You are not permitted to download, save or email this image. Visit image gallery to purchase the image.
Construction of the seven-storey building at 230 High Street carried on even after the city council was first warned in December 2017 by engineering firm Aurecon of its concerns about "the adequacy of the design of the primary structural framing", according to a report leaked to RNZ.
All the warnings have so far been behind closed doors.
The leaked report - from engineering firm Beca to the Ministry of Business, Innovation and Employment - said the narrow, glass-fronted block at 230 High Street has:
- piles that are about 10 times too weak
- a support column that is overloaded by five times
- steel frame fixings that are not strong enough
- inadequate foundations
The report also said calculations underestimated the earthquake loading by 25%.
Construction of the office block largely finished last year, in an area where many buildings were damaged or demolished in the 2011 quake.
It was meant to be the headquarters for a property development group, Rockwell, with a cafe on the ground floor. But it sits empty.
The Christchurch City Council had approved the structural design, which was also okayed by Miyamoto International NZ, a US-New Zealand engineering firm based in Wellington.
But after Aurecon blew the whistle, the council then called in Holmes Consulting for another opinion. Holmes also faulted the building.
The engineer who designed it, Joo Hyun Cho of Seismotech Consulting in Christchurch, told RNZ it was all a matter of a difference of engineering opinion.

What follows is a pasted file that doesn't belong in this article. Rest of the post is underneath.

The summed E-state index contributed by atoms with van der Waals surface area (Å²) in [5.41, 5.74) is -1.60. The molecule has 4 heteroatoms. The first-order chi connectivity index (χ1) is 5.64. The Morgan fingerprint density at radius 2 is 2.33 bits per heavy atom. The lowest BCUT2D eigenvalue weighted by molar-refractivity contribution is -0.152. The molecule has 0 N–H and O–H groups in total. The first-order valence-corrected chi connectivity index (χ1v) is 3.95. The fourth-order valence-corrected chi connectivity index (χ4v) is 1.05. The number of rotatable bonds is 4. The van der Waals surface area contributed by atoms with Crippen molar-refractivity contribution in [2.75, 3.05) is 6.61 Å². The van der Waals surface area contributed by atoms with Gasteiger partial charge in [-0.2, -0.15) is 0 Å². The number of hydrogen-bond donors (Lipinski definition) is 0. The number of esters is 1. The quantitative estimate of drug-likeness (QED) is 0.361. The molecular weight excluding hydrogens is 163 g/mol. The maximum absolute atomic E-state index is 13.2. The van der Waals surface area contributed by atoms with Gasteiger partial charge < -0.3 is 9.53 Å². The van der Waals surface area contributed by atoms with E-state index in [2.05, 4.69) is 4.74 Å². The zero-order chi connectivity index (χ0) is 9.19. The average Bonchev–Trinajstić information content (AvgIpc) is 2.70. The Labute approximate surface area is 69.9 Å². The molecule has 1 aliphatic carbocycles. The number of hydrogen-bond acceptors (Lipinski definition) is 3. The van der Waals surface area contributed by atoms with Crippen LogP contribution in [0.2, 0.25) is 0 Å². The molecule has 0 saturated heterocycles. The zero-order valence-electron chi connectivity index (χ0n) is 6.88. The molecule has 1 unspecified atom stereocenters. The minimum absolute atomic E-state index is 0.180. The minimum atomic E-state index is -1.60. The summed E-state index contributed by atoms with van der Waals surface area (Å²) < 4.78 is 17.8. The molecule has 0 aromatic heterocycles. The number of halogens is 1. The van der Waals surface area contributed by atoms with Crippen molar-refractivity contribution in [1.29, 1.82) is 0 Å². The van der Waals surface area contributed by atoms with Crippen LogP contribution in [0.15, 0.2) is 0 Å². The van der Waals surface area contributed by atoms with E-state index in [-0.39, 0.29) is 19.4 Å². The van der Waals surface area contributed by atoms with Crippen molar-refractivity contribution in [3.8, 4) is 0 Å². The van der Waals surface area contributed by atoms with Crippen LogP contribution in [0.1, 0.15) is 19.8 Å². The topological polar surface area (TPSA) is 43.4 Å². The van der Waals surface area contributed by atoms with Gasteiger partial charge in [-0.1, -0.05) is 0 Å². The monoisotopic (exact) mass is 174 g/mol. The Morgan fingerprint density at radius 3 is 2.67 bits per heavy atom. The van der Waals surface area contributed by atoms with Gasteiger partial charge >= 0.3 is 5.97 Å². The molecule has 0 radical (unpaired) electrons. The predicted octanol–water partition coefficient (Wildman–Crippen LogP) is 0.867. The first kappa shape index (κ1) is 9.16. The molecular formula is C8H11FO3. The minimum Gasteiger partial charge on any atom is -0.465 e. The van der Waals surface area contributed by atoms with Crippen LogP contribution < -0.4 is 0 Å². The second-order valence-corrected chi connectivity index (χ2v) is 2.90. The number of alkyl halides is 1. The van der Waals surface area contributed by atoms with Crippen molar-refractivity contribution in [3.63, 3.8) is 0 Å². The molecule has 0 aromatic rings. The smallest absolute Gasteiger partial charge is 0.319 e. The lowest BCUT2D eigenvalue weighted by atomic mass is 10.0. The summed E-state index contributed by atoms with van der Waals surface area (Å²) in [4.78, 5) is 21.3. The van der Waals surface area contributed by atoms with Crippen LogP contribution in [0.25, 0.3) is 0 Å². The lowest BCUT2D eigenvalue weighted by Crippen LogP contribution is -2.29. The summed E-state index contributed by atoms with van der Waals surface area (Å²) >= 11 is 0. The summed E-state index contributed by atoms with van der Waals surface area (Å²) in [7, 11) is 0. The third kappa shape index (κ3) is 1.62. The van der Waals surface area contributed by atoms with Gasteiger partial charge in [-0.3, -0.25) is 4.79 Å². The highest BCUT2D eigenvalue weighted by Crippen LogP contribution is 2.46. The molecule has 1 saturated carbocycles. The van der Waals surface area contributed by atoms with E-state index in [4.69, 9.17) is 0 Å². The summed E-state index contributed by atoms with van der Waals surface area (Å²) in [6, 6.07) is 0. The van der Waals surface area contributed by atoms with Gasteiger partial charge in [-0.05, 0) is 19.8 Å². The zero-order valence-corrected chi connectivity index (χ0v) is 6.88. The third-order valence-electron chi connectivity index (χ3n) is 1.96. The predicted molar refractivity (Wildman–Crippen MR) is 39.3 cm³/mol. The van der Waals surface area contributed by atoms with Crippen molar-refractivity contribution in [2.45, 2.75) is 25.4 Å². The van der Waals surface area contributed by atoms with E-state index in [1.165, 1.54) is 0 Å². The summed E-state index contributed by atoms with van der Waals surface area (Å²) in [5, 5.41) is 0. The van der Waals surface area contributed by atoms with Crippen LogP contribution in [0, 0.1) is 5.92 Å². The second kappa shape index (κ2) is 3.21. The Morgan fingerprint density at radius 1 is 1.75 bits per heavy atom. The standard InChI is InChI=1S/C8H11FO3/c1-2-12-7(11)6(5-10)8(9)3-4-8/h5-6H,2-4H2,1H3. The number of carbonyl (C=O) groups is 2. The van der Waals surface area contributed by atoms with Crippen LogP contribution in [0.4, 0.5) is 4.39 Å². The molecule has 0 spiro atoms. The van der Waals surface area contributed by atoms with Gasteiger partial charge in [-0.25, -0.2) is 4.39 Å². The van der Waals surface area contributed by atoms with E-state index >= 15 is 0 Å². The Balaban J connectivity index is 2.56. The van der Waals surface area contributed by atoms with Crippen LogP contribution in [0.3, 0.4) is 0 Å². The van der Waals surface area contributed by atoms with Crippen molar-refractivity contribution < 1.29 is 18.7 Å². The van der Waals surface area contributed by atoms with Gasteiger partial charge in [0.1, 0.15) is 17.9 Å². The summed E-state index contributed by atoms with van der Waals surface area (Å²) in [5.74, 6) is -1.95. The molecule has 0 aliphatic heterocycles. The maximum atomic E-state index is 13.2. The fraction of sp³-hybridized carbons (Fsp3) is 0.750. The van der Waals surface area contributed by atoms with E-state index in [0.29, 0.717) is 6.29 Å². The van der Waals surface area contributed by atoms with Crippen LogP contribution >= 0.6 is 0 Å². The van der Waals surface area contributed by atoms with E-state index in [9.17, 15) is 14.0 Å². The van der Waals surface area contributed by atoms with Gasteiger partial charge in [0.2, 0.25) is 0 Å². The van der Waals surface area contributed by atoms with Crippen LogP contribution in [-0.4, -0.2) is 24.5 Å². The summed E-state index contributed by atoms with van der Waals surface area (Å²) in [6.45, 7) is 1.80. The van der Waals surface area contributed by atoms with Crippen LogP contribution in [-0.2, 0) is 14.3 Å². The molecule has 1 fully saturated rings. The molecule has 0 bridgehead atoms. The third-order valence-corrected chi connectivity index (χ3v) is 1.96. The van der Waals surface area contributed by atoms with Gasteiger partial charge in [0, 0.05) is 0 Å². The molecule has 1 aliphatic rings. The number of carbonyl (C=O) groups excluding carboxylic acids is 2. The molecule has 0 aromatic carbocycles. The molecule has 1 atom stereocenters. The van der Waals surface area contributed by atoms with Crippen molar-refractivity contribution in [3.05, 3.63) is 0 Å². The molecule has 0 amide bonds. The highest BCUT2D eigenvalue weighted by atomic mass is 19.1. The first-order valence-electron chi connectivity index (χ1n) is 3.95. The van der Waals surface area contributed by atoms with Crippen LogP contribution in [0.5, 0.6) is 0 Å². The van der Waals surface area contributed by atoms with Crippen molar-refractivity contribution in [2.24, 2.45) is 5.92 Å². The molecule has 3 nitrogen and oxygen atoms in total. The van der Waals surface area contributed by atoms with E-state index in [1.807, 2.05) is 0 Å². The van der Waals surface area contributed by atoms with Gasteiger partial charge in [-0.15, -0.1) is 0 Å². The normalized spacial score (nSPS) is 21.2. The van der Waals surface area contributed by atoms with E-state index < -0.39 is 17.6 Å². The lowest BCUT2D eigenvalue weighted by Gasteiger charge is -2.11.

"I'm still happy with my design," Mr Joo said.
The city council last night said its senior structural engineer had reviewed all reports about the building, including Beca's, and was "satisfied that this is not a dangerous or earthquake-prone building".
"Naturally, given events in the city over the past nine years, public safety is of paramount importance," said Leonie Rae, council's manager of consenting and compliance, in a statement.
A final Building Code compliance certificate has not been issued.
MBIE is now considering Beca's report. It has to issue a final ruling, called a Determination. This will then pass the ball back to the council on what to do next.
MBIE has not yet commented.
Beca told MBIE that out of the 11 issues raised by Aurecon, "we have concluded that seven do not comply".
Beca added three additional concerns, and stated: "In our view the design calculations do not demonstrate the building foundations comply" with the basic standard, known as B1/VM1, for meeting seismic performance requirements.
Mr Joo told RNZ the building was safe, would perform in an earthquake and was compliant.
The other engineers had not made a detailed assessment, he said.
"They reviewed and they assessed in very short time."
The other three firms had approached the design as if it was for a non-ductile (non-flexible) building, while he designed it as a ductile (flexible) building.
"So that is totally different concept," said Mr Joo. "Different concepts result in different outcomes."
He is a chartered professional engineer, and has been a registered engineer since 2008; he said he got his degree from Canterbury University several years ago, after coming to New Zealand in about 1990 from Korea. He worked for nine months in 2016 for Rockwell.
He had not been paid yet for all his work on 230 High Street while the building's owner waited for the MBIE Determination, Mr Joo said.
He had helped design "five or six" other multistorey buildings, including in Tauranga and New Plymouth, while working for other companies before going out on his own in 2016.
He had had no problems before and was surprised at what was happening.
Rockwell director Hyang Kim did not respond to an approach from RNZ; nor did the main contractor at 230 High Street, DW Construction.
Rockwell's website says "the quality and the differentiation of Rockwell's product is key to our success and quality is inherent in everything we do, from planning to construction to delivery".